The Galapagos Hawk is the top natural predator in the Galapagos. It is found on most of the islands and in a range of habitats.
The Galapagos Hawk is the top natural predator in the Galapagos.
It is found on most of the islands and in a range of habitats. Despite this, it is one of the rarest raptors in the world, classed as a vulnerable species. These hawks are often seen soaring high in the sky on currents and occasionally hovering. They prey on a wide variety of animals including iguanas, snakes, birds and rats and hunt by day, which is unusual for raptors. They are voracious scavengers and will feed on any rotting carcasses.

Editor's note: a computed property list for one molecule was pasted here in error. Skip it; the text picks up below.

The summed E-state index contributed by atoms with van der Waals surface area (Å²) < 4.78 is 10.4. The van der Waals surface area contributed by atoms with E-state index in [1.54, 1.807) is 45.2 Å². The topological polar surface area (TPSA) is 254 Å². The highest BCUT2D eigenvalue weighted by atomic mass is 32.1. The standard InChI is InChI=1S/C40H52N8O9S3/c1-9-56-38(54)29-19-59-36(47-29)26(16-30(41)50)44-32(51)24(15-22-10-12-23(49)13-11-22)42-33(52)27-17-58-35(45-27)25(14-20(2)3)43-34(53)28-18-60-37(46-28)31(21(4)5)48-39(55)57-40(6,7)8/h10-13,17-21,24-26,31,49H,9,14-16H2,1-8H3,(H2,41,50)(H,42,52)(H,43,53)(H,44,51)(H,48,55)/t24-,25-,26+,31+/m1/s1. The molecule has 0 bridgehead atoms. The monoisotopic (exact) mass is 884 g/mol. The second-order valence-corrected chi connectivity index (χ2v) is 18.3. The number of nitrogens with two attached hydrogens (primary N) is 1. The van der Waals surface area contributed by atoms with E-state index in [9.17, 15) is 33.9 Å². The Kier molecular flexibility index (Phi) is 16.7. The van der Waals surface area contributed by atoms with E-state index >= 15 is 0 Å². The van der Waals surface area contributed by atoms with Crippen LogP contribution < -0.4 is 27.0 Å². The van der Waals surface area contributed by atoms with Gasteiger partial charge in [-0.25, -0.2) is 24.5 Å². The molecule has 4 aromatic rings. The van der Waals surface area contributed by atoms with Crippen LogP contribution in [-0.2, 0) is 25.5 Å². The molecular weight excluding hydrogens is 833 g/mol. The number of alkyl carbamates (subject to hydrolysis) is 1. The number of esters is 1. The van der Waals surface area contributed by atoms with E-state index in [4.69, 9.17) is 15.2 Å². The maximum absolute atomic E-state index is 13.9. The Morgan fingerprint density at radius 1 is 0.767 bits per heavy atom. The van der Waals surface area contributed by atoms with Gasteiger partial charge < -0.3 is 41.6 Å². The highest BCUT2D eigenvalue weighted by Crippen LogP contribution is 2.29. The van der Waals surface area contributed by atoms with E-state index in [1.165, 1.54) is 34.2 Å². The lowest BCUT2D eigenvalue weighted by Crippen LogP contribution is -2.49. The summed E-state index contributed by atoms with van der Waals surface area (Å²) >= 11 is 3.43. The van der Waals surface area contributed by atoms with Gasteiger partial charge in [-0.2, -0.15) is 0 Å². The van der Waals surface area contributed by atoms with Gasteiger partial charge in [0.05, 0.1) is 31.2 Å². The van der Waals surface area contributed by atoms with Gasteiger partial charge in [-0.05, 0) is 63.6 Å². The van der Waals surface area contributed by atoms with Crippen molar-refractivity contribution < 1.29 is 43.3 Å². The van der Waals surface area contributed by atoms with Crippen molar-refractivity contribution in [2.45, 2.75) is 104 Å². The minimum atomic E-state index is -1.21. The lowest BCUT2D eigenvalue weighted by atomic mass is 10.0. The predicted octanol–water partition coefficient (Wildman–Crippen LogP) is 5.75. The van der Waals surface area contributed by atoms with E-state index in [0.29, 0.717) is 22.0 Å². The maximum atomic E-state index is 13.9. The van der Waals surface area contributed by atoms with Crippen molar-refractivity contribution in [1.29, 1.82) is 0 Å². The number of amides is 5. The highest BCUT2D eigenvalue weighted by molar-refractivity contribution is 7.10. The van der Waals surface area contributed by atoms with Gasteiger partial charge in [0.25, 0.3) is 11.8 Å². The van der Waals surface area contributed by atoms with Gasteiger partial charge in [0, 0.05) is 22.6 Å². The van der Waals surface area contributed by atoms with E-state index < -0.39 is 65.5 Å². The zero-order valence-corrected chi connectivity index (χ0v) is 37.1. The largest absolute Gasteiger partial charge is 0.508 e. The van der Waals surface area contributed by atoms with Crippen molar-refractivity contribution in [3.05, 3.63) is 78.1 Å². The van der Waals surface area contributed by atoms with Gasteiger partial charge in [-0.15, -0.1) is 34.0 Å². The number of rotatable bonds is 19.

They are about 55cms in length and have broard wings and a wingspan of some 120cms. Their plumage is dark brown with they have grey tails. The female is larger than the male. Juveniles have similar markings and are mottled. Females mate with up to 4 males and all birds are involved in rearing the chicks. They nest throughout the year with the busiest months being June and July.
Galapagos Hawks can be found on most islands from highlands to coastal areas.